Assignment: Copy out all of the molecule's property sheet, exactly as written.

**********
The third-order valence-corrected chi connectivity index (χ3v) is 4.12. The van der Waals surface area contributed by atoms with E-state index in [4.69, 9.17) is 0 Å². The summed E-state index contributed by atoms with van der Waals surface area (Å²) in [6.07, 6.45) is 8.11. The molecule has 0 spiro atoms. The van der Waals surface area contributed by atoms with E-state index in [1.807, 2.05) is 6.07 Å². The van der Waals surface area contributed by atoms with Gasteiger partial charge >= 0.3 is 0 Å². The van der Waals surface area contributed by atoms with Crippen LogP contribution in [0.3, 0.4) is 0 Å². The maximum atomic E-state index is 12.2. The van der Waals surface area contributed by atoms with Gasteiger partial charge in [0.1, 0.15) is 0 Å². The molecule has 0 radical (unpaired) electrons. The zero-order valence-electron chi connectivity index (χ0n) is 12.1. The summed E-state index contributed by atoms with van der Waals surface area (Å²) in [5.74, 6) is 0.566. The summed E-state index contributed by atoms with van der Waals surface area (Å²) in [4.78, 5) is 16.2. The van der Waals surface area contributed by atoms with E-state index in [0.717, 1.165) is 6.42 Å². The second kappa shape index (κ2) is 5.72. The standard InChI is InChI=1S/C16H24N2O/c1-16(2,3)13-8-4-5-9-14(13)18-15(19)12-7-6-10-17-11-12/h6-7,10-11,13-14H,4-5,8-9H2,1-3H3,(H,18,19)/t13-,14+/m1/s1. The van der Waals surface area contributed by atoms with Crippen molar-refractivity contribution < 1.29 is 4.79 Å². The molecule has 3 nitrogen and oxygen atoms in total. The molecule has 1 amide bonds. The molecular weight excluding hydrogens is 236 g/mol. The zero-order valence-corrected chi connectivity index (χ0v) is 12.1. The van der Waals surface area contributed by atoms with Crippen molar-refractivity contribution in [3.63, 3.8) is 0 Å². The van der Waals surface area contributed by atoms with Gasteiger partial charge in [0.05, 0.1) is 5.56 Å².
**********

The third-order valence-corrected chi connectivity index (χ3v) is 4.12. The van der Waals surface area contributed by atoms with E-state index in [4.69, 9.17) is 0 Å². The summed E-state index contributed by atoms with van der Waals surface area (Å²) in [6.07, 6.45) is 8.11. The molecule has 0 spiro atoms. The van der Waals surface area contributed by atoms with E-state index in [1.807, 2.05) is 6.07 Å². The van der Waals surface area contributed by atoms with Gasteiger partial charge >= 0.3 is 0 Å². The van der Waals surface area contributed by atoms with Crippen LogP contribution in [0.3, 0.4) is 0 Å². The maximum atomic E-state index is 12.2. The van der Waals surface area contributed by atoms with Gasteiger partial charge in [0.1, 0.15) is 0 Å². The molecule has 0 radical (unpaired) electrons. The zero-order valence-electron chi connectivity index (χ0n) is 12.1. The summed E-state index contributed by atoms with van der Waals surface area (Å²) in [5.74, 6) is 0.566. The summed E-state index contributed by atoms with van der Waals surface area (Å²) in [4.78, 5) is 16.2. The van der Waals surface area contributed by atoms with E-state index in [0.717, 1.165) is 6.42 Å². The second kappa shape index (κ2) is 5.72. The standard InChI is InChI=1S/C16H24N2O/c1-16(2,3)13-8-4-5-9-14(13)18-15(19)12-7-6-10-17-11-12/h6-7,10-11,13-14H,4-5,8-9H2,1-3H3,(H,18,19)/t13-,14+/m1/s1. The van der Waals surface area contributed by atoms with Crippen molar-refractivity contribution < 1.29 is 4.79 Å². The molecule has 3 nitrogen and oxygen atoms in total. The molecule has 1 amide bonds. The molecular weight excluding hydrogens is 236 g/mol. The zero-order valence-corrected chi connectivity index (χ0v) is 12.1. The van der Waals surface area contributed by atoms with Crippen molar-refractivity contribution in [3.63, 3.8) is 0 Å². The van der Waals surface area contributed by atoms with Gasteiger partial charge in [0.05, 0.1) is 5.56 Å².